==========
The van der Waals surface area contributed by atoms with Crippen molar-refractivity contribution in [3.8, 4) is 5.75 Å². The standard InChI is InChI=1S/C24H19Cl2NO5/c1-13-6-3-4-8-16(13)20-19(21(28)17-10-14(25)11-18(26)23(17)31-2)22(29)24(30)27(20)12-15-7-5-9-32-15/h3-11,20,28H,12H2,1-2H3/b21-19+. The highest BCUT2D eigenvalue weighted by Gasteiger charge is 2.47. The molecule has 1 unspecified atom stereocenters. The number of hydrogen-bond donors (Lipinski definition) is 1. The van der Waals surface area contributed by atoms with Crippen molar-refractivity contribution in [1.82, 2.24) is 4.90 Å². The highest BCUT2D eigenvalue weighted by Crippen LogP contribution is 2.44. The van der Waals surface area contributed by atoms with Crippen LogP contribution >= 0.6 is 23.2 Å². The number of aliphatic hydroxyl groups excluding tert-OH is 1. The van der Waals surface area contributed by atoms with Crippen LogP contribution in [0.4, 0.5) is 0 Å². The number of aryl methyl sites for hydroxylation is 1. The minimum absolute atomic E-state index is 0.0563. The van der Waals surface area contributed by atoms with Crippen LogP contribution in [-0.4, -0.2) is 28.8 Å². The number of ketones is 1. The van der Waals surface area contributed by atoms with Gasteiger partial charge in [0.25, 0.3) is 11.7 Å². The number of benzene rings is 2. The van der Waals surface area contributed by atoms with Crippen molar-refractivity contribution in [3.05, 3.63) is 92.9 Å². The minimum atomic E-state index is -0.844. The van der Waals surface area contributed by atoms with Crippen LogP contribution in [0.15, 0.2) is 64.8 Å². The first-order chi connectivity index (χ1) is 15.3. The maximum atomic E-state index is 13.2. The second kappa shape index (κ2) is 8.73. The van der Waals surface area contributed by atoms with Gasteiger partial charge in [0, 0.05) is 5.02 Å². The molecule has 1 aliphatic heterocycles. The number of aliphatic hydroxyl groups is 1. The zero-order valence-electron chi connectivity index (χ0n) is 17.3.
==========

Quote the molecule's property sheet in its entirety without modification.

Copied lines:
The van der Waals surface area contributed by atoms with Crippen molar-refractivity contribution in [3.8, 4) is 5.75 Å². The standard InChI is InChI=1S/C24H19Cl2NO5/c1-13-6-3-4-8-16(13)20-19(21(28)17-10-14(25)11-18(26)23(17)31-2)22(29)24(30)27(20)12-15-7-5-9-32-15/h3-11,20,28H,12H2,1-2H3/b21-19+. The highest BCUT2D eigenvalue weighted by Gasteiger charge is 2.47. The molecule has 1 unspecified atom stereocenters. The number of hydrogen-bond donors (Lipinski definition) is 1. The van der Waals surface area contributed by atoms with Crippen molar-refractivity contribution in [1.82, 2.24) is 4.90 Å². The highest BCUT2D eigenvalue weighted by Crippen LogP contribution is 2.44. The van der Waals surface area contributed by atoms with Crippen LogP contribution >= 0.6 is 23.2 Å². The number of aliphatic hydroxyl groups excluding tert-OH is 1. The van der Waals surface area contributed by atoms with Crippen LogP contribution in [0.4, 0.5) is 0 Å². The number of aryl methyl sites for hydroxylation is 1. The minimum absolute atomic E-state index is 0.0563. The van der Waals surface area contributed by atoms with Crippen LogP contribution in [-0.4, -0.2) is 28.8 Å². The number of ketones is 1. The van der Waals surface area contributed by atoms with Gasteiger partial charge in [0.25, 0.3) is 11.7 Å². The number of benzene rings is 2. The van der Waals surface area contributed by atoms with Crippen molar-refractivity contribution in [3.05, 3.63) is 92.9 Å². The minimum atomic E-state index is -0.844. The van der Waals surface area contributed by atoms with Crippen LogP contribution in [0.15, 0.2) is 64.8 Å². The first-order chi connectivity index (χ1) is 15.3. The maximum atomic E-state index is 13.2. The second kappa shape index (κ2) is 8.73. The van der Waals surface area contributed by atoms with Gasteiger partial charge in [0, 0.05) is 5.02 Å². The molecule has 1 aliphatic heterocycles. The number of aliphatic hydroxyl groups is 1. The zero-order valence-electron chi connectivity index (χ0n) is 17.3.